Laura, outbound to Greenland
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It’s almost my six month mark and I’m already halfway through exchange. It feels as if Christmas break was just yesterday. Now it’s already February; time is going by way too fast. It’s hard to believe that almost six months ago I got on a plane and left everything I knew. A lot has happened in half a year, nevertheless two months since I wrote my last journal. I never realized how hard it is to keep updated with these. Before leaving I told myself that I would update on the website every month yet here I am only writing my third journal. So much happens on exchange, sometimes so fast I can’t even keep up. Taking the time to sit down and write about what you’ve been doing is much harder than it sounds.
I’ve moved in with my second host family late November and they’ve been amazing. Having two little siblings around the house has been an experience in itself. Back home I have an older sister so my house is usually quiet; here it’s the total opposite. They may be loud but I’ve come to love them and their energy. Living here has been a blessing with getting to class. I live about a ten minute walk away from school as to where I had to take the bus to school at my first family. Living here also puts me closer to the city center so everything is only a walking distance away. I miss my first host family so much but living in a new house has given me new experiences and more people I can now call my family.
Christmas break has been one of my favorite times since being here. The first day of December is when everyone started decorating their homes with lights and decorations. If you look almost every house has a bright yellow star hanging in their window. In the winter the sun comes up at 10am and sets at 3pm so they really light up the city and it adds a warm feeling. In greenland and Denmark they celebrate Christmas on the 24th, not the 25th like in the US. I woke up on Christmas Eve and had a nice breakfast and got ready to walk to the hospital to watch santa fly in on a helicopter to bring presents to the kids in the hospital. The whole town showed up to come see him. It was nice to do something different on Christmas. The rest of the day consisted of relaxing with family and eating. In the afternoon I went with my first host mom and the other exchange student here to a Greenlandic church service. All of it was in Greenlandic so I didn’t understand a word of what they were sayi ng but just being there and listening to them singing was something amazing. Another tradition here is that they open presents in the evening and before that they sing and walk around the tree. Christmas day was my lazy day consisting of being with my host family and friends. A few days later was the 31st. New Years Eve was celebrated with a party and a whole bunch of fireworks. When 12 o'clock hit fireworks lit up the sky. My friends and I walked around the city and watched the never-ending show. Experiencing a whole different culture’s way of celebrating the holidays was such an eye opener. Yes this year was very different from how my family back home celebrates Christmas, but that makes it all the more special.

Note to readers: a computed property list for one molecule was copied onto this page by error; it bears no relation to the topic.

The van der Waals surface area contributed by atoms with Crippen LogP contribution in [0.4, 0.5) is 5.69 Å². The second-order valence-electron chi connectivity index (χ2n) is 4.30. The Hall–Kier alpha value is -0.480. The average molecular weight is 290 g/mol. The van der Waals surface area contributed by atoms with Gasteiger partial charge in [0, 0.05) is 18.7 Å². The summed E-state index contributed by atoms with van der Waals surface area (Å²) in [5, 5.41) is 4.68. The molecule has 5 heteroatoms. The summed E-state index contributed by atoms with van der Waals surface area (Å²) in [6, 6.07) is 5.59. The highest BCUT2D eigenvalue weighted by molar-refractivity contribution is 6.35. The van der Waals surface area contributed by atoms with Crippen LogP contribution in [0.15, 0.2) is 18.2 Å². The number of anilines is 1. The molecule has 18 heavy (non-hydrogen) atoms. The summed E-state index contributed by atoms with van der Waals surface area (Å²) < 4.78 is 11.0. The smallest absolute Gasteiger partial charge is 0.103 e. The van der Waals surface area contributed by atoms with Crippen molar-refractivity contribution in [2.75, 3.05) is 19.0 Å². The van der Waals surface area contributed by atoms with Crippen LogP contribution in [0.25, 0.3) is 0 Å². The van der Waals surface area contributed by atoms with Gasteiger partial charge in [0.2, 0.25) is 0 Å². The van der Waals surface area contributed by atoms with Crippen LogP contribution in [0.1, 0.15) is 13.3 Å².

Two weeks after Christmas came my birthday. I was excited to turn 17 and go celebrate with my friends. The day started with my host family waking me up by singing a Danish birthday song, a tradition here. We had a nice breakfast and then I got ready for school. School was boring as usual but I got a break 10-12 so it wasn’t that bad. After school my friends took me out to a Thai restaurant in the City. All the friends I have here made my exchange. Without them my life here wouldn’t be the same. These people are some of the best I’ve ever met and it breaks my heart to think about leaving them in a few months.
Being here has absolutely been amazing, it still feels like I’m living in a dream. My birthday marked the halfway point of exchange. I have four more months here in Greenland and I’ve already started crying. I got a little homesick during Christmas break but I got over it pretty quick. It’s weird, I miss my life back home and am looking forward to the summer but at the same time I’m so sad about eventually leaving and want to stay here forever. Before leaving I thought exchange was going to be easy and that I wouldn’t get homesick at all. What I can say now is that no matter how much you might think you won’t miss home, you will. Exchange is filled with hard times, good times, and better memories that you will hold forever. The moments I spent here is something to treasure. Through the good and bad I’ve loved it all. If I had the chance, I would relive this year all over again. I wouldn’t trade the time here for the world. Thank you so much Rotary for giving me this chance to represent America and have the best year of my life.
Posted on Sat, February 4, 2017
by Terri Wescott